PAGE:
While self-disclosure has always been a clinical issue, social networking raises the bar to a new level. Although the therapist may not accept a “friend” request from a patient, he must be careful while social networking. Caution must be used in posting anything on a Facebook profile because it may become available for public viewing. Patients may be friends with the psychiatrists’ colleagues’ friends or others, without the patient’s knowledge, and the psychiatrist’s children may be friends with the patient’s children. Even privacy settings may not protect the therapist. Psychiatrists should educate themselves about privacy options.
Some clinical issues
For all information technology, the privacy and boundary issues that apply are the same as those for social networking. Twitter claims that it cannot guarantee privacy and security.10 Blogging is another concern; the psychiatrist is responsible for all content, even if others are allowed to comment.11
The Wall Street Journal reported that “the average 13- to 17-year-old sends and receives 3,339 texts a month-more than 100 per day. . . . ” 12 If you text, apply the same cautions to texting that you apply to e-mail. The texts should be e-mailed to the psychiatrist’s e-mail account, printed out, and put in the patient’s file.
The AMA House of Delegates, in November 2010, adopted a new ethics policy with regard to professionalism and the use of social media.13 The policy reminds physicians of the ethical responsibilities they should consider when they choose to have an online presence. This includes protecting confidentiality and maintaining appropriate boundaries in the online relationship, just as in any other environment.
The flow of unexpected information about a patient or psychiatrist can have both detrimental and helpful consequences. A patient’s knowledge about the private life of a psychiatrist can affect the therapeutic relationship. The traditional neutrality of the therapist is challenged and the therapeutic framework shifts-boundaries become blurred. The intensity of rapid e-mail exchanges and the affect and pseudo intimacy they can arouse need to be anticipated.
There may be some generational differences in the expectations of privacy and self-disclosure, and how these affect the psychiatrist-patient relationship. Awareness of these issues is important. A policy can help in guiding a psychiatrist’s decisions and in providing a context of safety and comfort for the patient.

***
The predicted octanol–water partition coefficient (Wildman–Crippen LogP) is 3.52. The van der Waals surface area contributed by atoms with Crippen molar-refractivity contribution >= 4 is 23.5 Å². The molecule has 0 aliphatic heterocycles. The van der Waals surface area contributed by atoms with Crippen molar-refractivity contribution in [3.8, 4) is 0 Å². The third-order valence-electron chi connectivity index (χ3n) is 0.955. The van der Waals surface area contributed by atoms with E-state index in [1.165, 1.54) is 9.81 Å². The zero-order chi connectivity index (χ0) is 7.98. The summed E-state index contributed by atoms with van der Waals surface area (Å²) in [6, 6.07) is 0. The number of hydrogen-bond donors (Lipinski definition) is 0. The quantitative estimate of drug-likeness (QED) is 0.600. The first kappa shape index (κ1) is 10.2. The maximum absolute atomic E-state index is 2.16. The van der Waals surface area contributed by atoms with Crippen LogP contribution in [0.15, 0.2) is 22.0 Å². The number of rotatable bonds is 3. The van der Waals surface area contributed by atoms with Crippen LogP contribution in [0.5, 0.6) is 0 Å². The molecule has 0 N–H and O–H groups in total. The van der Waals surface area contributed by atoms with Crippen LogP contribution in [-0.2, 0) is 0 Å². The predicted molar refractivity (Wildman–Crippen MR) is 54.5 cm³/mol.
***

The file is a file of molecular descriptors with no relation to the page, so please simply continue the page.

Boundaries are needed to protect the therapeutic process and ensure that competent professional services are delivered. Boundaries help prevent harm and exploitation of the patient and protect the psychiatrist from possible legal consequences. As always, care must be exercised to protect confidentiality of all psychiatrist-patient communications.
New technologies pose challenges in the need to maintain boundaries and confidentiality. The same boundaries and ethical standards that existed in the 20th century must be thoughtfully applied with all new and developing technologies of the 21st century. Psychiatrists have a special ethical duty to think through how the use of these technologies affects patients.
1. Jorgenson L, Randles R. Time out: statute of limitations and fiduciary theory in psychotherapist sexual misconduct cases. Okla Law Rev. 1991;44:181-225.
2. American Psychiatric Association. Ethics Corner. Is it ethical to “Google” patients? Psychiatric News. May 1, 2009. http://pn.psychiatryonline.org/content/44/9/11.1.full?sid=c2dc0bf6-8db7-4c8e-ac54-2f51bee067c9. Accessed May 10, 2011.
3. American Medical Association. Guidelines for Physician-Patient Electronic Communications. 2011. http://www.ama-assn.org/ama/pub/about-ama/our-people/member-groups-sections/young-physicians-section/advocacy-resources/guidelines-physician-patient-electronic-communications.shtml. Accessed April 26, 2011.
4. Recupero PR. E-mail and the psychiatrist-patient relationship. J Am Acad Psychiatry Law. 2005;33:465-475.
5. American Psychiatric Association, Joint Reference Committee. The Internet in Clinical Psychiatry. October 2009. http://www.psych.org/Departments/EDU/Library/APAOfficialDocumentsandRelated/ResourceDocuments/200920.aspx. Accessed April 26, 2011.
6. Gutheil TG, Brodsky A. Preventing Boundary Violations in Clinical Practice. New York: The Guilford Press; 2008:70-73.
7. Kane B, Sands DZ. Clinical guidelines for the clinical use of electronic mail with patients. JAMIA. 1998;5:104-111.
8. Cohen E. Should you ‘friend’ your doctor on Facebook? CNN Health. September 2009. http://articles.cnn.com/2009-09-03/health/friending.your.doctor_1_social-networking-heart-patient-doctors-and-patiens?_s=PM:HEALTH. Accessed April 26, 2011.
9. Jain SH. Practicing medicine in the age of Facebook. N Engl J Med. 2009;361:649-651.
11. American Psychiatric Association. Risk management tips for physician bloggers. Psychiatric News. September 18, 2009. http://pn.psychiatryonline.org/content/44/18/31.full. Accessed May 10, 2011.
12. Rosman K. Y U luv texts, H8 calls. Wall Street Journal. October 14, 2010. http://online.wsj.com/article/SB10001424052748703673604575550201949192336.html. Accessed April 26, 2011.
13. American Medical Association. AMA Policy: Professionalism in the Use of Social Media. November 8, 2010. http://www.ama-assn.org/ama/pub/meeting/professionalism-social-media.shtml. Accessed April 26, 2011.